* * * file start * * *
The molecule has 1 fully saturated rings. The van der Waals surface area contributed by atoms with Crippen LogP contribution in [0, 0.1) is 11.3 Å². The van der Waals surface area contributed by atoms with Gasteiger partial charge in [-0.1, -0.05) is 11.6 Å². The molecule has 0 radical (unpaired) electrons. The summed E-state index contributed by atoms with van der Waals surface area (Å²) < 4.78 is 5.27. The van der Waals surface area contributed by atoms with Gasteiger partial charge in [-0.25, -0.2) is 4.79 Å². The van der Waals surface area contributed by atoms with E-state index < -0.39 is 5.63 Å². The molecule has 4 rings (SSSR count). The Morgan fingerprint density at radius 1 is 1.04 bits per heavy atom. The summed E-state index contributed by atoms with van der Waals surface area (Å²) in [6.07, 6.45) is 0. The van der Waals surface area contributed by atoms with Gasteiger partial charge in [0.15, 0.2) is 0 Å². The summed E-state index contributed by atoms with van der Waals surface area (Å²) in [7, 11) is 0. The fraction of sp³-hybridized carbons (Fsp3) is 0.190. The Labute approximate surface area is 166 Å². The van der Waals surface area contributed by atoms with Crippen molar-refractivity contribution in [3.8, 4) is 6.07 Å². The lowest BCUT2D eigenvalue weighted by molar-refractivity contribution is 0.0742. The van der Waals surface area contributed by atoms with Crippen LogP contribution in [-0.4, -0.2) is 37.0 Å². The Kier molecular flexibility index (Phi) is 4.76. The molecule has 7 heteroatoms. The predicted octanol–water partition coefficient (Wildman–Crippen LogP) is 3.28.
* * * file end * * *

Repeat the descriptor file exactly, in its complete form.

The molecule has 1 fully saturated rings. The van der Waals surface area contributed by atoms with Crippen LogP contribution in [0, 0.1) is 11.3 Å². The van der Waals surface area contributed by atoms with Gasteiger partial charge in [-0.1, -0.05) is 11.6 Å². The molecule has 0 radical (unpaired) electrons. The summed E-state index contributed by atoms with van der Waals surface area (Å²) < 4.78 is 5.27. The van der Waals surface area contributed by atoms with Gasteiger partial charge in [-0.25, -0.2) is 4.79 Å². The van der Waals surface area contributed by atoms with E-state index < -0.39 is 5.63 Å². The molecule has 4 rings (SSSR count). The Morgan fingerprint density at radius 1 is 1.04 bits per heavy atom. The summed E-state index contributed by atoms with van der Waals surface area (Å²) in [6.07, 6.45) is 0. The van der Waals surface area contributed by atoms with Gasteiger partial charge in [0.15, 0.2) is 0 Å². The summed E-state index contributed by atoms with van der Waals surface area (Å²) in [7, 11) is 0. The fraction of sp³-hybridized carbons (Fsp3) is 0.190. The Labute approximate surface area is 166 Å². The van der Waals surface area contributed by atoms with Crippen molar-refractivity contribution in [3.8, 4) is 6.07 Å². The lowest BCUT2D eigenvalue weighted by molar-refractivity contribution is 0.0742. The van der Waals surface area contributed by atoms with Crippen LogP contribution in [-0.4, -0.2) is 37.0 Å². The Kier molecular flexibility index (Phi) is 4.76. The molecule has 7 heteroatoms. The predicted octanol–water partition coefficient (Wildman–Crippen LogP) is 3.28.